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January 27, 2013

Post-revolution Egypt: India as a model, Part 2/3

Prof. Dr. Mohamed Elmasry

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During my recent visit to India I was pleased to learn that Cyberabad is the name appropriately given to the new high-tech area of the historical city of Hyderabad.

The city of Hydrabad, some 600 km southeast of Mumbai on the banks of the Musi River is today India’s fifth largest city with a population of 8 million. Its population doubled in the last 10 years because of Cyberabad (Cyber City) which attracted educated young engineers from all over India. The city is home to more than 1300 IT firms, including Microsoft (operating its largest R&D campus outside the US), Google and IBM. During 2008–09, Hyderabad's IT exports reached US$ 4.7 billion.

Several scientific technical institutes have been set up here including the National Geophysical Institute and the Remote Sensing Agency, making Hyderabad a major science center as well. Many defence research centres are located here and the city is also the seat of the Osmania University and the Central University of Hyderabad.

In 2009 the World Bank Group ranked the city as the second best Indian city for doing business and today the city is the fifth largest contributor to India’s overall GDP.

The emergence of the pharmaceutical and biotechnology industries earned the city the titles of "India's pharmaceutical capital" and the "Genome Valley of India". Although the city in the world of entertainment is not a major competitor to Mumbai’s Bollywood, the Telugu film industry is based here.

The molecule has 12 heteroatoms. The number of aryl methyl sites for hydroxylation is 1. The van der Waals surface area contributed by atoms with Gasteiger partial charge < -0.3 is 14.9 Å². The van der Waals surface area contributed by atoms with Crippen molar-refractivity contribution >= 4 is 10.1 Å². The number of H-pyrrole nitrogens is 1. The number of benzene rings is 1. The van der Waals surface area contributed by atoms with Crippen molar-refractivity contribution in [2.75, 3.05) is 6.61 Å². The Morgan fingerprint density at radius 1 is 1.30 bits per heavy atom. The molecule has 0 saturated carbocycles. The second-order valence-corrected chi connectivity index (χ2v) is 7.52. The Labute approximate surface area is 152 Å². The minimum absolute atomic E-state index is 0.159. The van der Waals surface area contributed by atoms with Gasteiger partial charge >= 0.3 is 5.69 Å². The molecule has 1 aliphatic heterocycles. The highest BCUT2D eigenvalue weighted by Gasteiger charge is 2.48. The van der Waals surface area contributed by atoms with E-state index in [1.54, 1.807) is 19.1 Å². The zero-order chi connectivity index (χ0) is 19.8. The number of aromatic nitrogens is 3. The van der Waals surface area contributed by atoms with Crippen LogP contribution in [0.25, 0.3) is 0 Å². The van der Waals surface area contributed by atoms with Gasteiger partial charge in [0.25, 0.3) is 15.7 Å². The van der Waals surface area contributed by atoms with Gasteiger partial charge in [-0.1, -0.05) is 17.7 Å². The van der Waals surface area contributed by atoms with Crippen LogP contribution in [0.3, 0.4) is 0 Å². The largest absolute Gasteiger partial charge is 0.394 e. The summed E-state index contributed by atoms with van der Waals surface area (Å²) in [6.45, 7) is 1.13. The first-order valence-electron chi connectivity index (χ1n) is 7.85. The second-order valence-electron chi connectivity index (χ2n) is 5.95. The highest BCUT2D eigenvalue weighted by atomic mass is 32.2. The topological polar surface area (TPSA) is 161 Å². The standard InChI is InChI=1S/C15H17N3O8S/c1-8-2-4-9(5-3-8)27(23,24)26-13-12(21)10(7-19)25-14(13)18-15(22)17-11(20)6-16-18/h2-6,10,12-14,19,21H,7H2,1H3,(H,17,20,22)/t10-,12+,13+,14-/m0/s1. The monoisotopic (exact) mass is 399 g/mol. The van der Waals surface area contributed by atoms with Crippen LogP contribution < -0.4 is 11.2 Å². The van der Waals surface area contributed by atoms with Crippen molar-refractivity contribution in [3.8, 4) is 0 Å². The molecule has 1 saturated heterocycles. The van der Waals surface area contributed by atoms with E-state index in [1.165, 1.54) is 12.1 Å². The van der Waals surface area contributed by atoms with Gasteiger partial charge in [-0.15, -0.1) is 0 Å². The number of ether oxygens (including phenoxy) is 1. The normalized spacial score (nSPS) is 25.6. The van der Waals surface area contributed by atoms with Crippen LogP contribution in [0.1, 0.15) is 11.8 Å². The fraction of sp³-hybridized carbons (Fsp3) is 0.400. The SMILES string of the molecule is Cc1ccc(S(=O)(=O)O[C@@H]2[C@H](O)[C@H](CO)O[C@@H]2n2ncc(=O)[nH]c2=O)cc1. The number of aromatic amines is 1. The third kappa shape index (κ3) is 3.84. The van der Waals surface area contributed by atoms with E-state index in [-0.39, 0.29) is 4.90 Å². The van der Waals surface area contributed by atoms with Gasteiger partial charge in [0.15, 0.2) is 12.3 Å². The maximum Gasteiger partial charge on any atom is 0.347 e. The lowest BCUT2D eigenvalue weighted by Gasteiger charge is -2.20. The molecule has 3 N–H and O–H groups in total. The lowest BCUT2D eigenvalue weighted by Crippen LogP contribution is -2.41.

The historical city was founded in 1500s by the Mogul but ruled independently by Nizam-al-Mulik, a Mugal viceroy and his descendants starting from the year 1724.

The state of Hyderabad at the time of Nizams was India’s biggest and richest princely state, as large as England and Scotland put together. Today it is divided among the states of Karnataka, Maharashtra, and Andhra Pradesh with the city of Hydrabad as its capital. The former British cantonment of Secunderabad is now its twin city and separated from it by the man-made lake of Hussain Sagar which was built in 1562.

The Nizams used the wealth generated mainly from the emerald and diamond mines to build hospitals, universities and government buildings in addition to palaces and royal grave yards; all constitute today the city of Hydrabad historical buildings and define its fascinating unique Muslim architecture including Charminar at its centre, the Golconda fort, the Qutb Shahi Tombs and Mecca Masjid. Osman Ali Khan, the 7th Nizam, is called the maker of modern Hyderabad because of his patronage of architecture in the city. In 2012, the government of India declared Hyderabad as the first Best heritage city of India.

The city was known as the City of Pearls and until the 18th century the city was the only global trading centre for large diamonds. Industrialisation began under the Nizams in the late 19th century, helped by railway expansion that connected the city with major ports.

The Nizam dynasty was forced to accede to British protection in 1798. In 1903, Berar, then the northernmost section of the state, was transferred to British administration. When India was partitioned in 1947, the Nizams, one of India's most important Muslim princes, wished to remain independent. But the Indian army invaded Hyderabad in 1948. The population, in a plebiscite, endorsed accession to India. Hyderabad became a state in 1950 but was partitioned among neighboring states in 1956. The Nizams were forced to renounce all of their fortune to the Indian government and were removed from power.

Before I left the city I visited the Mecca Masjid, India’s second largest and oldest mosque after that of Delhi, the city’s Muslim area and I had a delicious lunch of Hayderabadi Biryani, but at its very mild version.

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